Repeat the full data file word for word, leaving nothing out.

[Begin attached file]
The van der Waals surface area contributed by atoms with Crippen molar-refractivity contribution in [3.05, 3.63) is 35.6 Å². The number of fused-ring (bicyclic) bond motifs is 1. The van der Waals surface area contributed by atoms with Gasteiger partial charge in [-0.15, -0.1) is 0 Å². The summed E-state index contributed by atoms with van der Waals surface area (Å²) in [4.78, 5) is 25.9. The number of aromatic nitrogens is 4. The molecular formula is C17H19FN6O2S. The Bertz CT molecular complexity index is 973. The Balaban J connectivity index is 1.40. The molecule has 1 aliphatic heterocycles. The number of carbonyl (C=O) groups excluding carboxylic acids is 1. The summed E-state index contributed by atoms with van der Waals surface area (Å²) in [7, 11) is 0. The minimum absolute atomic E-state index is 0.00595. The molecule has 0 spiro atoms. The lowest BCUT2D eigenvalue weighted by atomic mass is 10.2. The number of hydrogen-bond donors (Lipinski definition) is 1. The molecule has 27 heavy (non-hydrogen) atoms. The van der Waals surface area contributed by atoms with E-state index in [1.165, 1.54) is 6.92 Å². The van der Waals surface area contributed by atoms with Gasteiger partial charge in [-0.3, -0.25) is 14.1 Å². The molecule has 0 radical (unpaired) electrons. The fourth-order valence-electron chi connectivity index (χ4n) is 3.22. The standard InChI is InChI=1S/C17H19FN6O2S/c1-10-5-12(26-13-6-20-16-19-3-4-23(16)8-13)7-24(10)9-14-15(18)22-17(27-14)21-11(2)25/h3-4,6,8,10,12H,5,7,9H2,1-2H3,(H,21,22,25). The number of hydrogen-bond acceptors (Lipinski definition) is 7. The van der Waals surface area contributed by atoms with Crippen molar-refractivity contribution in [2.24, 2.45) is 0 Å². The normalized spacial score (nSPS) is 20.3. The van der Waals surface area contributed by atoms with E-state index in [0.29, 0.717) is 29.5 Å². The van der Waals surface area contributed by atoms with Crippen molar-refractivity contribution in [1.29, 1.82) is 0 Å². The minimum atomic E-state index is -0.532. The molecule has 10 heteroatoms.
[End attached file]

The van der Waals surface area contributed by atoms with Crippen molar-refractivity contribution in [3.05, 3.63) is 35.6 Å². The number of fused-ring (bicyclic) bond motifs is 1. The van der Waals surface area contributed by atoms with Gasteiger partial charge in [-0.15, -0.1) is 0 Å². The summed E-state index contributed by atoms with van der Waals surface area (Å²) in [4.78, 5) is 25.9. The number of aromatic nitrogens is 4. The molecular formula is C17H19FN6O2S. The Bertz CT molecular complexity index is 973. The Balaban J connectivity index is 1.40. The molecule has 1 aliphatic heterocycles. The number of carbonyl (C=O) groups excluding carboxylic acids is 1. The summed E-state index contributed by atoms with van der Waals surface area (Å²) in [7, 11) is 0. The minimum absolute atomic E-state index is 0.00595. The molecule has 0 spiro atoms. The lowest BCUT2D eigenvalue weighted by atomic mass is 10.2. The number of hydrogen-bond donors (Lipinski definition) is 1. The molecule has 27 heavy (non-hydrogen) atoms. The van der Waals surface area contributed by atoms with E-state index in [1.165, 1.54) is 6.92 Å². The van der Waals surface area contributed by atoms with Gasteiger partial charge in [-0.3, -0.25) is 14.1 Å². The molecule has 0 radical (unpaired) electrons. The fourth-order valence-electron chi connectivity index (χ4n) is 3.22. The standard InChI is InChI=1S/C17H19FN6O2S/c1-10-5-12(26-13-6-20-16-19-3-4-23(16)8-13)7-24(10)9-14-15(18)22-17(27-14)21-11(2)25/h3-4,6,8,10,12H,5,7,9H2,1-2H3,(H,21,22,25). The number of hydrogen-bond acceptors (Lipinski definition) is 7. The van der Waals surface area contributed by atoms with Crippen molar-refractivity contribution in [2.24, 2.45) is 0 Å². The normalized spacial score (nSPS) is 20.3. The van der Waals surface area contributed by atoms with E-state index in [0.29, 0.717) is 29.5 Å². The van der Waals surface area contributed by atoms with Crippen molar-refractivity contribution in [1.29, 1.82) is 0 Å². The minimum atomic E-state index is -0.532. The molecule has 10 heteroatoms.